In 1974, CBS Radio Mystery Theater ran an episode called "The Chinaman Button". If you want to listen to it before my SPOILERS, a link is provided below.
The drama involve a pair of corrupt businessmen whose fun has been interrupted by a colleague with actual morals. They do not really feel guilty -- in fact, they assume everyone is, deep down, just like themselves, and their colleague is just a big phony -- but his honesty has interrupted a few lucrative swindles they had going. They want to neutralize him, not just by killing him or by getting him fired, but by proving to him that he is as bad as they are, maybe even worse. Their plan is to have one of them, whom their colleague has never met, pose as a party who could bring about the untraceable death of a distant relative in South Africa, if only the colleague gives his consent. This would result in them sharing a fortune, and it turns out their co-worker is in even more desperate need of money than they think. At last, he surrenders his morality and agrees. His corrupt friends look forward to using this to blackmail their formerly unimpeachable co-worker, but before they can do that, he re-visits the man who tempted him and proves that he has learned his lesson all too well -- after all, there will be more money for him if he does not have to split it. Having already crossed the Rubicon by (he thinks) murdering once, he has little hesitation in murdering this stranger, whom he still does not know works for the same firm.
The thing to notice is that the formerly honest employee does not take it upon himself to "punish" his tempter in a state of high dudgeon; instead, the punishment that falls on the tempter is the natural consequence of his action, just as getting fat would be the natural "punishment" for eating a gallon of ice cream every day. It is an example of poetic justice, but not of justice intended as such by any human being. It is, if you like, the Tao or Mother Nature getting her revenge, or the effect of bad karma, or "Whatsoever a man soweth, that shall he also reap." The general idea has been known to every culture.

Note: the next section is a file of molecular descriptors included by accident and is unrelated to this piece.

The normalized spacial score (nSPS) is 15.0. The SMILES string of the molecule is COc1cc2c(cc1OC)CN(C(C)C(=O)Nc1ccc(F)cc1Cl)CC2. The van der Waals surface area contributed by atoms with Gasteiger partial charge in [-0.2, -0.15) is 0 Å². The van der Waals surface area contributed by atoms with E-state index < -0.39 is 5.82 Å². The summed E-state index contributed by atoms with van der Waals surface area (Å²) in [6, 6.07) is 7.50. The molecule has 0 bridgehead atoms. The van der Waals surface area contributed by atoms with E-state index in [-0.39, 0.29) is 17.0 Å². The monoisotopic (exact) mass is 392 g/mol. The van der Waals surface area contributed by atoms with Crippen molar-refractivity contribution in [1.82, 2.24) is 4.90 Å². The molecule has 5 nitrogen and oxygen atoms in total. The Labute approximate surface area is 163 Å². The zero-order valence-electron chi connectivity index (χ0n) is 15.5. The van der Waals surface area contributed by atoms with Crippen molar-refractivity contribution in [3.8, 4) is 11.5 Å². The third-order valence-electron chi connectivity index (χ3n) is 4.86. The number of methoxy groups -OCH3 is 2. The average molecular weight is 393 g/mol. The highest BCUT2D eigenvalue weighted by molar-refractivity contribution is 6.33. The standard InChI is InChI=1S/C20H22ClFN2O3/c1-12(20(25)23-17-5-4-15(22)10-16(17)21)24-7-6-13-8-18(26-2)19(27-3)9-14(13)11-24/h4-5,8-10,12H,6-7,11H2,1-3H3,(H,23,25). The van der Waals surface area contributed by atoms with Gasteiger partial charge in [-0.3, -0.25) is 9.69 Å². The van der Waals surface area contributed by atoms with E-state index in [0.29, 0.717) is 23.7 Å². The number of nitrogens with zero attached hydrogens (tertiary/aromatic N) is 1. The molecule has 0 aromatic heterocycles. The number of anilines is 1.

We are witnessing today the systematic destruction of religion, of the family, of history -- of everything, really, that suggests that "right" and "wrong" have any fixed meaning that cannot be infinitely redefined by politicians or corporations. Like the two scoundrels in the radio drama, they do this because a public that has a backbone stands in the way of their fun, or their profit, or their power. As in the radio drama, they stand every chance of succeeding, at least in their short-term goals. However, also as in the radio drama, their "success" will be limited by its own consequences. The society they would create has no real basis for cohesion, no mandate for sacrifice, no way to avoid complacency and stagnation. It would be like an organism with no immune system -- destined to die shortly due to external infection or internal cancer -- and its death would be a kind of poetic justice that, sadly, would be to no one's praise or profit.